The Bat Enters My Dream-Speak
25 Tuesday Sep 2012
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Dream-Speak \dreem-speek\ n. 1. The language used by a dream or a
dreamer to express the essence of a dream. 2. A forgotten language that
is often metaphorical in context or so simplistic it betrays our reasonable
thought processes. 3. A language used in poetry to arrest the attention of
I dreamt I was approaching the ropes to our swing under the big Oak tree. I had the seat to the swing in my hand which I had taken off maybe to raise it or fix it. An acquaintance was there at the rope and it was my impression that he was there to help me affix the seat, but there was a bat on one of the ropes. He swatted at it and it flew towards me. I ducked and got down on the ground, but the bat bit me twice. I was thinking – I don’t want to die! But the bat told me in a clear voice, “I am not here to carry you into death. I am here to take you deeper into sleep.” I felt heavy and fearful. If I went there I feared I would not be able to get back out.
I am slightly uncomfortable with bats around this house because the night before Reed’s wife passed away she was grazed on the neck by a bat. It was trapped in the house and had made its way up to the bedroom while they were sleeping.
Stories like this make me superstitious and fearful when I should be inviting the energy of an animal in. I have heard that birds trapped in your house are always a sign of death, but it is not always the case.
Superstition is when one person casts their fear upon another. Or one person takes on the fear of another’s story.
After my dream of being bitten I had to release my superstition of the bat. I had to understand what the bat meant to me.
The bat lives in the belly of the earth and is the only flying creature to suckle her young; a feminine symbol.
The bat could be the chiaroscuro of poetry if I could add light to her dark waxy wings, if I could add light to her seemingly ominous message. She is steeped in witchcraft and bad news. The squeaky hinge of twilight. In Western cultures they have been associated with the night and foreboding, but in Chinese lore the bat is a symbol of longevity and happiness.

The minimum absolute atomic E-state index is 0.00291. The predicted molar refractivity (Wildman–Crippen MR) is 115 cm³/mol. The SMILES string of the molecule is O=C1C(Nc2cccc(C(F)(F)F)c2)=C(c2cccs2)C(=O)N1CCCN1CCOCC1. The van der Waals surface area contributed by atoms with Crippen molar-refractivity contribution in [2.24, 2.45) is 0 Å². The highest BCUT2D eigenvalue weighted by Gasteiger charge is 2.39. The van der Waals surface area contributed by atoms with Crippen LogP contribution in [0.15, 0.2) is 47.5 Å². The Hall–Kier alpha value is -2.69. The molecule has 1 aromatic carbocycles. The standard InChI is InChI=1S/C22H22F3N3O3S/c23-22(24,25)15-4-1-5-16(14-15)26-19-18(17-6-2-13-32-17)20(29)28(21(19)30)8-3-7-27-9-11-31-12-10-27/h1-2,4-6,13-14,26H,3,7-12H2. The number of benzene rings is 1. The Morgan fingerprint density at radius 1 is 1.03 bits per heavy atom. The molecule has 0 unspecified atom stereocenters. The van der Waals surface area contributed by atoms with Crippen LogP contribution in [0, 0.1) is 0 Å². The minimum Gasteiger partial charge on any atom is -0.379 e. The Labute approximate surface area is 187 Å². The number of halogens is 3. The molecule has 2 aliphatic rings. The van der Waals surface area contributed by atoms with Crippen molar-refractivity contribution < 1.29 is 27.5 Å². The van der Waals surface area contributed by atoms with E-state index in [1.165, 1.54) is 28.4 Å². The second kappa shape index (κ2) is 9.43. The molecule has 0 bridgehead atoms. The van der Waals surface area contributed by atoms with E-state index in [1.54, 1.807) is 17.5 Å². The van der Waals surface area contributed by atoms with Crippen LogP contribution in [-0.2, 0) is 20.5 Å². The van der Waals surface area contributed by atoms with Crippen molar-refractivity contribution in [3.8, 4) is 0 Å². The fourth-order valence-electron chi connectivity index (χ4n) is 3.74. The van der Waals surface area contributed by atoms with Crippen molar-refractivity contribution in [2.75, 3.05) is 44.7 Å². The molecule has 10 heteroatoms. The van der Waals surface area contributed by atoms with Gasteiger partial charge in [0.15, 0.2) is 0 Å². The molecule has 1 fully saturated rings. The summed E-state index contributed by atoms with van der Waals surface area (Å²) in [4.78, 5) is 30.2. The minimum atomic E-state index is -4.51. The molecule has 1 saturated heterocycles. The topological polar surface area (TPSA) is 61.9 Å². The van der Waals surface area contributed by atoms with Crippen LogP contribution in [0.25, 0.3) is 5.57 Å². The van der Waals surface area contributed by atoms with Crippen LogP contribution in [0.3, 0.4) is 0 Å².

In the Medicine Cards Deck the bat’s word is rebirth.
They come out in the gloaming, in twilight, the most magic moments in the length of a day. If there are doors and caves within the big Oak tree this is when they are opened and the things that sleep beneath, arise, surface and listen for the fluttering of moth wings.
The Bat, the cave dweller, the fire dwelling in the womb, a creature not dependent upon its eyes, but its sense of what feels right. Intuition.
In the daylight I can only find her with my eyes, but at night I can climb on her leathery wings. I can’t think of a better way to travel by dream than on bat wings.
But the trait that sticks out most to me is her ability to sense and notice things.
A bat’s sonar is so sensitive that it can detect the silent flapping of a moth’s wings.
She is blessed with the gift of noticing.
I often feel like the my best writing happens when I am opened to noticing.
You stood by the rambling rose, by the turning maple tree and asked me if I wanted more coffee. I said, ‘Yes,’ and watched the white fluff of a feather float past your face as you walked away… It fell weightless to the ground and landed in a tangle of weeds. You never noticed. But I always notice these things. I could feel you in the kitchen window as the steam of the coffee floated like creme around your face.
I’ve been bitten twice. Once as a writer and again as a dreamer.
What does the bat mean to you? Have you ever been bitten in a dream?